Photo: Eclipse Spotswire
Churchill Downs concluded its 2014 spring meet on Sunday. The
majority of good news coming out of Louisville this season revolved around the
prized event held annually. Despite high ranking numbers on the first 5 days of
live racing, which concluded with the Kentucky Oaks and Kentucky Derby, it’s what
happened next that started a downward spiral.
- + Average field size was 7.29 horses, down from 7.78 during 2013
- + CDI ran 372 races this meet compared to 396
- + Average purses per day fell from $534,942 to $532,903 in
- + Purses paid totaled $20,250,300 vs $20,327,798 last spring
* The amount live racing days equaled the 2013 total; 38
The decreases may only be minor, but what’s concerning is
guessing which direction things will go from here. To estimate or predict we
have to rewind. It began right before the meet commenced when the reigning
operators in control of what is now considered a gaming company announced the takeout
Beginning Saturday April 26, 2014, the takeout for WPS
wagers rose to 17.50%, an increase of 9.375% (2013 takeout rate = 16.00%)
Further, a takeout for all EXOTIC wagers increased to 22.00% (19.00% in 2013).
As a result, boycotts began and many grass roots movements
to deter bettors, gamers, players and casual racing fans grew. Once the honeymoon period following the
Kentucky Derby faded off into the sunset, Churchill Downs met what they won’t
admit: a serious challenger. Though the meet has now concluded those that
oppose CDI are not also taking a break.
And that is where CDI, needs to focus their attention.
According to playersboycott.org the final handle for the meet when compared to
2013 was down -11.76% and a total dollar amount of
($49,178,915). If these numbers are accurate, or
even close, I beg the question. How are the red numbers being received by the
high ranking C-Level executives at CDI?
If I’m assuming correctly, Churchill Downs is probably as
ready for July as they have ever been. Contributing to their need for a break was
their inept PR Department that tripped all over themselves these past 2 months.
I could go on for hours about their recent flaws but instead I’ll focus on
In my opinion, horse racing fans are pretty loyal. However,
they’re also very aware of the rules within the game. Anytime they feel like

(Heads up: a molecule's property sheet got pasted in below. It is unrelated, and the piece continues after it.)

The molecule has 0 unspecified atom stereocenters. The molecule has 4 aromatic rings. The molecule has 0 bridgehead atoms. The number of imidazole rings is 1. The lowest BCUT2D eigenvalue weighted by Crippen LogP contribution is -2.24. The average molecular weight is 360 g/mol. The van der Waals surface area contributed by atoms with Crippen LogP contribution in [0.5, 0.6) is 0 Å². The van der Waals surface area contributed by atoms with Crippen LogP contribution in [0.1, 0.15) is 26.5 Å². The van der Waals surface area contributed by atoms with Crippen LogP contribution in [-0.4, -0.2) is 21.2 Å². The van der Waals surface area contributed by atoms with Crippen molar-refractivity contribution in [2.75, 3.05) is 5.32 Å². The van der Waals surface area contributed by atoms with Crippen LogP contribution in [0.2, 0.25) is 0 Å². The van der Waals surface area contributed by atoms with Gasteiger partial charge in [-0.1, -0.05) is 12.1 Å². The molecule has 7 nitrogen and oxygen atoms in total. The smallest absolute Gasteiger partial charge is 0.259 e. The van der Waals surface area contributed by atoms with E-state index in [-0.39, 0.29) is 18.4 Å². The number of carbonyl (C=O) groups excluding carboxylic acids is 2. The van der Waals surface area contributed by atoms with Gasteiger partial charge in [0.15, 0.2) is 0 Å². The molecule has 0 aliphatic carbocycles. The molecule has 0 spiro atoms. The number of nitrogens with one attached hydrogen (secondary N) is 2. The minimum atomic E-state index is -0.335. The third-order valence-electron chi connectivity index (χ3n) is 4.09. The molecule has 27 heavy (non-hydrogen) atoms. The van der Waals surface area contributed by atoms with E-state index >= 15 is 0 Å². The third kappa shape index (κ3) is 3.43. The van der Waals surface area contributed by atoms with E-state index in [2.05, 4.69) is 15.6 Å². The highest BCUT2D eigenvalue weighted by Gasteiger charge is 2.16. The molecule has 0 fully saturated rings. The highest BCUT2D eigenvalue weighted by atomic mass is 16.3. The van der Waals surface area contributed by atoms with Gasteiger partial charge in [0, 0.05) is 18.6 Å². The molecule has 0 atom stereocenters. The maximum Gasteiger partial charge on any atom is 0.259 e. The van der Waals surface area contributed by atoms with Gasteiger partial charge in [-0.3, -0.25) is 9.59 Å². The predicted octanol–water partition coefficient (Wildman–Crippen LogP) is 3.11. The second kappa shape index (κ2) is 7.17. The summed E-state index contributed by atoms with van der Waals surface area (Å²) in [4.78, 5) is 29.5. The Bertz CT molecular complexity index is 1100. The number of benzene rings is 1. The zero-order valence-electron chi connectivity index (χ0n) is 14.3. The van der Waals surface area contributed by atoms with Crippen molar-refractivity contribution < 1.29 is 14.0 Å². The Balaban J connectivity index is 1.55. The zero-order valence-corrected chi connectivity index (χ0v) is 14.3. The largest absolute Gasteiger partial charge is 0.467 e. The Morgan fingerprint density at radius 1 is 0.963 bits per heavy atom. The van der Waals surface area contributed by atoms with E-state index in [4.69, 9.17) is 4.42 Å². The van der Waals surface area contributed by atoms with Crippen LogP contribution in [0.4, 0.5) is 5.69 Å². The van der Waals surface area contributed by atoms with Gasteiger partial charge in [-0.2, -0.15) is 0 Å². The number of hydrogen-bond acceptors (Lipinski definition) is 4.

they are the ones getting played is when their loyalty becomes a memory. In a
nutshell, that is how I would sum things up for CDI at the conclusion of the
2014 spring meet.
So where do things go from here? I do not have an answer but
one thing I cannot ignore is my general intuition that CDI doesn’t care. I
doubt that I’m alone on that thought.
But if I may, and if the powers at CDI will listen, I offer
the following recommendations that I hope they will consider this off-season.
Number one, you can keep your takeout increase, but only for
the most active days on the calendar. For example, the first five days of the
Spring Meet (i.e. Kentucky Derby week) or even for the entire Breeders’ Cup
week if you’re ever so lucky to play host once again. As for the remainder of
the season, fall back to where the majority of players prefer.
Secondly, it may be time to reduce the size of the Kentucky
Before I get into the details, let me tender my opinion on a
related matter. We all want a Triple Crown but it is not entirely up to
Churchill Downs to produce better results. Specifically, CDI is not responsible
for determining who is eligible to qualify for the Preakness Stakes and Belmont
Stakes. They never have been nor should they ever be. Secondly, I don’t agree that
either of the next two jewels should ever bar an entry based solely on whether
or not a 3-year-old qualified for the Kentucky Derby.
However, a smaller field in the Kentucky Derby cannot do
anything but potentially help the pursuit of another Triple Crown.
Now let’s get into the thick of it. After its second year I
do not disagree with the points system. To say it is perfect
would be a stretch but to assert that it has more holes than the previous qualification system would not be accurate in my opinion either.
The more I listen to the standard criticisms the more I’m
convinced that a smaller field is the right decision. Mainly it’s because
anyone that tends to gripe is someone that is comparing a non-starter to a horse
that rounds out the bottom 25%.
My proposal is to eliminate the auxiliary gate and cap the
Kentucky Derby field at 14 horses. Okay, so how do we accomplish that? Here’s
my easy answer.
Only the top 14 scorers advance and tie breakers are still